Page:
young students in green t shirts in a gardenWhen I ask the same questions of the adults, I become a support for them, showing empathy regarding the conflict they did not create, while also collaborating to find an appropriate resolution. This questioning of the adult reminds the student that staff members also have an emotional perspective, and such perspectives can lead to actions. Leading with empathy for everyone involved can produce amazing discussions and amazing results.

Leading with empathy. This can sometimes be considered being “soft” on misbehavior. However, in my work, I have found it solves more problems than being “tough” ever has. When students are upset, a genuine affirmation of their feelings can open doors to communication, bonding, and improved self-control. While that may sound difficult, it only takes a simple, “I am so sorry you are going through this; how can I help?” delivered with respect, and compassion. When we can do that for children, we can help them to become empathetic and compassionate individuals.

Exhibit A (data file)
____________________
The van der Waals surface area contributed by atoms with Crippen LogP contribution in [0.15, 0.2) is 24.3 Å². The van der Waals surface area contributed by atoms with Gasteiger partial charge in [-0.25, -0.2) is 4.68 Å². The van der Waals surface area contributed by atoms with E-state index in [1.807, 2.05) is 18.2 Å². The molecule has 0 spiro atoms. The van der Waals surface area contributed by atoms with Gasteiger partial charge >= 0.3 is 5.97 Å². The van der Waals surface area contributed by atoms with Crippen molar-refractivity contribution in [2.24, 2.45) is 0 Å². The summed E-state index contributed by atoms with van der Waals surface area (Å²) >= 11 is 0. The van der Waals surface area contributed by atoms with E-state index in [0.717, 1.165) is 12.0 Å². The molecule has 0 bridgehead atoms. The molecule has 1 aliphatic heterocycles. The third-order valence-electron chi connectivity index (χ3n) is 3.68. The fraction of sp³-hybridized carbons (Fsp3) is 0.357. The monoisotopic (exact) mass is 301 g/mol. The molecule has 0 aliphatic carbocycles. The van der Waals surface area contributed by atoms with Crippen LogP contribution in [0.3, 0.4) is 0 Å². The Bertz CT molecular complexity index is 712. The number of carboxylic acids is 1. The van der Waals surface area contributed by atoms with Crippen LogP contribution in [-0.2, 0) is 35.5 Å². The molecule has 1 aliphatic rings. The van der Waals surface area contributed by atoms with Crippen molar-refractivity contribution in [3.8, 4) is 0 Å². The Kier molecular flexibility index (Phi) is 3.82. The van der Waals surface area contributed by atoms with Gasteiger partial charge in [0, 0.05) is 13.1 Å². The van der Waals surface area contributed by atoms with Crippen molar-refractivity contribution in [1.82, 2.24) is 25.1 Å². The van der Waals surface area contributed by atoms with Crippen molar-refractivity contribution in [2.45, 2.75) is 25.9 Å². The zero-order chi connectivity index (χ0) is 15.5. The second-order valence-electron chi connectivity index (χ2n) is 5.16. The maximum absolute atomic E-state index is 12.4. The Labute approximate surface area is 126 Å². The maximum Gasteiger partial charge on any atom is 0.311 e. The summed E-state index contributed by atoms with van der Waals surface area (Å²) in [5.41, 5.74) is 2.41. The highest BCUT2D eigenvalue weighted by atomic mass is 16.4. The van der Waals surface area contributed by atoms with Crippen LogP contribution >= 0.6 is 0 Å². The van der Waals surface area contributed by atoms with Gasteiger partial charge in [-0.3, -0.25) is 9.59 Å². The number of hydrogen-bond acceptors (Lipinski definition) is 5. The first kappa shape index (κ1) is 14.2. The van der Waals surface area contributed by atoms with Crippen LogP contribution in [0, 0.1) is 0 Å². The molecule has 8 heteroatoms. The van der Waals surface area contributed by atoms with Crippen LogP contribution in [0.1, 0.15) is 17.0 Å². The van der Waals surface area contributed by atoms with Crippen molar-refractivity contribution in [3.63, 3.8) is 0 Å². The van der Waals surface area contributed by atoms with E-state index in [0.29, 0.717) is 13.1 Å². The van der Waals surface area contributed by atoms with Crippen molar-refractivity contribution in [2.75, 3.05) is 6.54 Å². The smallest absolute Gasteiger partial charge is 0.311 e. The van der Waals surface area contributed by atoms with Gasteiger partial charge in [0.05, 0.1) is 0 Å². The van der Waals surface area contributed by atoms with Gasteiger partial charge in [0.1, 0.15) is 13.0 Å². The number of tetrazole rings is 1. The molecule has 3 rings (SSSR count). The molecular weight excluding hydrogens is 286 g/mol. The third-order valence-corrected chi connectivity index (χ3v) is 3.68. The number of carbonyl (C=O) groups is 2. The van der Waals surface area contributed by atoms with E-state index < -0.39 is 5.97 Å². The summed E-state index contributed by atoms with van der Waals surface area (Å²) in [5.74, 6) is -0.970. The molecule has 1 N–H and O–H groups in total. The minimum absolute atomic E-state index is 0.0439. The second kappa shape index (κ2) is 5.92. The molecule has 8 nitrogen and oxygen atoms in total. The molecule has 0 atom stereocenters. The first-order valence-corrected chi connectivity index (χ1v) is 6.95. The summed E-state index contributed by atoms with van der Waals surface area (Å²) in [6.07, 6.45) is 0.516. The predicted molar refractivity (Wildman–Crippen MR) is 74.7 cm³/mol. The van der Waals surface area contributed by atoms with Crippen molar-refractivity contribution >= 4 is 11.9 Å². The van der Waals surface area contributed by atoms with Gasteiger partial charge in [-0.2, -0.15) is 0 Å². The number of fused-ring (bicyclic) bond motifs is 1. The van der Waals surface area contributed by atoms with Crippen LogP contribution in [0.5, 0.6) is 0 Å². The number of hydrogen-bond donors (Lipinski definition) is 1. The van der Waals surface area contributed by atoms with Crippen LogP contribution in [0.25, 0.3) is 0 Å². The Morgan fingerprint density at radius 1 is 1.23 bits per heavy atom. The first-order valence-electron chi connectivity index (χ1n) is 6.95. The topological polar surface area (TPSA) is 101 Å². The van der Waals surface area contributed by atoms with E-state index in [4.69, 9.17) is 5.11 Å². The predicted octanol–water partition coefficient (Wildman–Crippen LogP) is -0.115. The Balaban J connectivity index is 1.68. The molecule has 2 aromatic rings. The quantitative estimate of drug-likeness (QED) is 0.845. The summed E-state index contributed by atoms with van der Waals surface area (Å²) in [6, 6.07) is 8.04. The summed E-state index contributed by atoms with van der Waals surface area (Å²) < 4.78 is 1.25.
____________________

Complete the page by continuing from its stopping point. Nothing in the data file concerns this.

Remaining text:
woman wearing a feather boa and smiling in a paradeWhen we invite them into the collaboration, we can help them become problem-solvers. If I have learned one thing from 22 years in Deaf Education, I have learned this: The world needs more problem solvers, and we can create them through empathetic thoughts, words, and actions. Leading with empathy builds a foundation that allows students to experience growth socially, emotionally, and academically because it allows them to acquire, develop, and practice real-world problem solving skills. And yes, sometimes I have to consequate kids because there are some behaviors that need a punitive response. But sometimes living through the conflict, and coming out on the other side, is consequence enough. When was the last time you got sent to Detention Hall because of a fight with your spouse? The disagreement and the resolution of that disagreement was consequence enough for you. And here’s the important part – involvement in working through conflict becomes a positive peace-making experience for everyone involved. Our kids and school staff deserve such experiences. I’ve learned that they become better people having had them.